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Why does Malaysia have different courts and what do they do?

4 months ago Denise C.

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This article is for general informational purposes only and is not meant to be used or construed as legal advice in any manner whatsoever. All articles have been scrutinized by a practicing lawyer to ensure accuracy.

You should probably know that Malaysia has a court system with different types of courts that handle every case under the sun. Pick up a newspaper and you’ll see someone being charged in the High Court, appealing in the Federal court, or appearing in the Magistrates’ court. 

However, have you ever wondered how or who decides which cases go to which court? Is there a ballot system, lucky draw, or a first come first serve?

Well, actually, a court hierarchy exists with specific rules on what cases can be brought to which courts. For the purposes of this article, we will be focusing on the civil courts system and not the criminal court system (which will be dealt with in a separate article). For reference, the civil system is basically about private law suits where you sue someone. The criminal system is when someone charged with a crime is tried in court to determine his innocence or guilt. Also, we won’t be including the Syariah or Native Courts in this article. 

To kick things off…

 

Everything comes with a...hierarchy

The court systems are built in a hierarchal system in order to facilitate the hearing of cases and any appeals against them. Beyond having a hierarchy, the courts are also divided into courts of first instance and appellate courts.

Courts of first instance

Courts of first instance are where matters are heard for the first time. 

Courts which fall under this category are the Magistrates’ Court, Sessions Court, and High Court. 

Appellate courts

Appellate courts hear matters on appeal from the courts of first instance and only have the power to listen to appeals. This means that they only listen to matters already decided instead of deciding on new points or deciding on findings of fact.

There are limited exceptions to this general rule but we will take a look at them later on in this article. 

The courts which fall under this category are the High Court, Court of Appeal, and Federal Court.

Yeah, we know that the diagram doesn’t answer many questions but with that picture in mind, let’s dive into the respective jurisdictions of each court to better explain it.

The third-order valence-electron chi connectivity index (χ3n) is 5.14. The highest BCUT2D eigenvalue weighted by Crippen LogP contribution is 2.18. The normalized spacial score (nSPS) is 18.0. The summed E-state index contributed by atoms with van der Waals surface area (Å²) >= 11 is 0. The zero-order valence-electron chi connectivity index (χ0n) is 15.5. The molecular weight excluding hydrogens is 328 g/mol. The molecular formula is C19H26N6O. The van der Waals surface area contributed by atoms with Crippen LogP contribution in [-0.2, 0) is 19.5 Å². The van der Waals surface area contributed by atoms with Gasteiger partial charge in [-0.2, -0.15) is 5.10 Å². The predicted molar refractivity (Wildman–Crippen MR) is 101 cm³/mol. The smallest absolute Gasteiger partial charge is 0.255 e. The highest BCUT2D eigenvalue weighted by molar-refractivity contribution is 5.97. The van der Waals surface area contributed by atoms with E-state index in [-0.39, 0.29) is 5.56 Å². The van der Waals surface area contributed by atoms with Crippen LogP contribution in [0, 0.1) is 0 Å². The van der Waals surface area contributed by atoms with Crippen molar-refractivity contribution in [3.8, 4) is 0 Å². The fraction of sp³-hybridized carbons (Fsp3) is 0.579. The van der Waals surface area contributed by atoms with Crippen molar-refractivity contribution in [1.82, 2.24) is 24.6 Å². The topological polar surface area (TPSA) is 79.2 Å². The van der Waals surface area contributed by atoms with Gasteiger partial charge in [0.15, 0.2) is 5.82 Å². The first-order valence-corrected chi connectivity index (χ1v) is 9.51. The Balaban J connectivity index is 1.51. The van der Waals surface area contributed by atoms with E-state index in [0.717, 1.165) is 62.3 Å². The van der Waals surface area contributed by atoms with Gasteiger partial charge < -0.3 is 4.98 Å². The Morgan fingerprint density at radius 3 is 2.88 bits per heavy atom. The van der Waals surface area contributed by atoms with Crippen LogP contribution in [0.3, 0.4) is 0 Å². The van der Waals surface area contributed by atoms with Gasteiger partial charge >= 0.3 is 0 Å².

Magistrates’ Court and Sessions Court 

The Magistrates’ Court’s jurisdiction can be found in the Subordinate Courts’ Act 1948 (“SCA 1948”) and it is divided into First Class Magistrates and Second Class Magistrates. According to section 90 and 92 of the SCA, the First Class and Second Class Magistrates have the powers to listen to claims amounting up to RM100,000 or RM10,000 respectively. As a reminder again, this article only covers civil and not criminal cases. 

Aside from that, the Magistrates also have the power to deal with what is known as small claims procedure. Avid AskLegal readers would remember the small claims procedure is basically a procedure that allows you to recover debts up to RM5,000 without a lawyer and you can read about it here.

Related image
Talking about multiple suits, Homer is in two right now. 
Ahh. Lawyer puns.

The Sessions Court on the other hand, has a jurisdiction to listen to cases where the amount or value of the subject matter in dispute are up to RM1,000,000. However, the Sessions Court is given unlimited jurisdiction for cases involving motor-vehicle accidents, and they cannot decide on cases which involve disputes about land titles. If this sounds confusing, here are some examples:

Ali and Abu enter into a contract.

Abu breaches the contract and Ali sues him for damages amounting to RM900,000

Ali can sue Abu in the Sessions Court.

 

Ali was crossing the road when a car driven by Abu knocks him down.

Ali sues Abu for various claims, amounting to RM2,000,000